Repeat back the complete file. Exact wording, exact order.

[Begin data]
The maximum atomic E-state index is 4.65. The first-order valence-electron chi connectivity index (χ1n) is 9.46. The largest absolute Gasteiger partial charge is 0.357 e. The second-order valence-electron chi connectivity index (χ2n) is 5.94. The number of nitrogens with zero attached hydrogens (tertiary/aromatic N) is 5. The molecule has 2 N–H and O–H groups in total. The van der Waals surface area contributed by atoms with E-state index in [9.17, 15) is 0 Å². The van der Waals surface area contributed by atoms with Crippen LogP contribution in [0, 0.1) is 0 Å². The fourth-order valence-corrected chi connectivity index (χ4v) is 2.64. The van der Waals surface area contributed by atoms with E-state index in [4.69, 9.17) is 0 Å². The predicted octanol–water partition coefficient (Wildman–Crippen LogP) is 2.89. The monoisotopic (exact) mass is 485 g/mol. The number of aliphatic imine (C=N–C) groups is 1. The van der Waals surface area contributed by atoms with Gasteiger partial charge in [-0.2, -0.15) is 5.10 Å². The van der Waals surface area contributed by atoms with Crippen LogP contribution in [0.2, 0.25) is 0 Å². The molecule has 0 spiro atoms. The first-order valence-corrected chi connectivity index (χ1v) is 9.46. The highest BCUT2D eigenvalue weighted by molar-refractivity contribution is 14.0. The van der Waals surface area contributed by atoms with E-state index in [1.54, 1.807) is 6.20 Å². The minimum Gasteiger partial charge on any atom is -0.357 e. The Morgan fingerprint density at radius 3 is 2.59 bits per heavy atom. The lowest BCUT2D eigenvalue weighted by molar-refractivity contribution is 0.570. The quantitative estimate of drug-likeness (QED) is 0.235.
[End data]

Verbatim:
The maximum atomic E-state index is 4.65. The first-order valence-electron chi connectivity index (χ1n) is 9.46. The largest absolute Gasteiger partial charge is 0.357 e. The second-order valence-electron chi connectivity index (χ2n) is 5.94. The number of nitrogens with zero attached hydrogens (tertiary/aromatic N) is 5. The molecule has 2 N–H and O–H groups in total. The van der Waals surface area contributed by atoms with E-state index in [9.17, 15) is 0 Å². The van der Waals surface area contributed by atoms with Crippen LogP contribution in [0, 0.1) is 0 Å². The fourth-order valence-corrected chi connectivity index (χ4v) is 2.64. The van der Waals surface area contributed by atoms with E-state index in [4.69, 9.17) is 0 Å². The predicted octanol–water partition coefficient (Wildman–Crippen LogP) is 2.89. The monoisotopic (exact) mass is 485 g/mol. The number of aliphatic imine (C=N–C) groups is 1. The van der Waals surface area contributed by atoms with Gasteiger partial charge in [-0.2, -0.15) is 5.10 Å². The van der Waals surface area contributed by atoms with Crippen LogP contribution in [0.2, 0.25) is 0 Å². The molecule has 0 spiro atoms. The first-order valence-corrected chi connectivity index (χ1v) is 9.46. The highest BCUT2D eigenvalue weighted by molar-refractivity contribution is 14.0. The van der Waals surface area contributed by atoms with E-state index in [1.54, 1.807) is 6.20 Å². The minimum Gasteiger partial charge on any atom is -0.357 e. The Morgan fingerprint density at radius 3 is 2.59 bits per heavy atom. The lowest BCUT2D eigenvalue weighted by molar-refractivity contribution is 0.570. The quantitative estimate of drug-likeness (QED) is 0.235.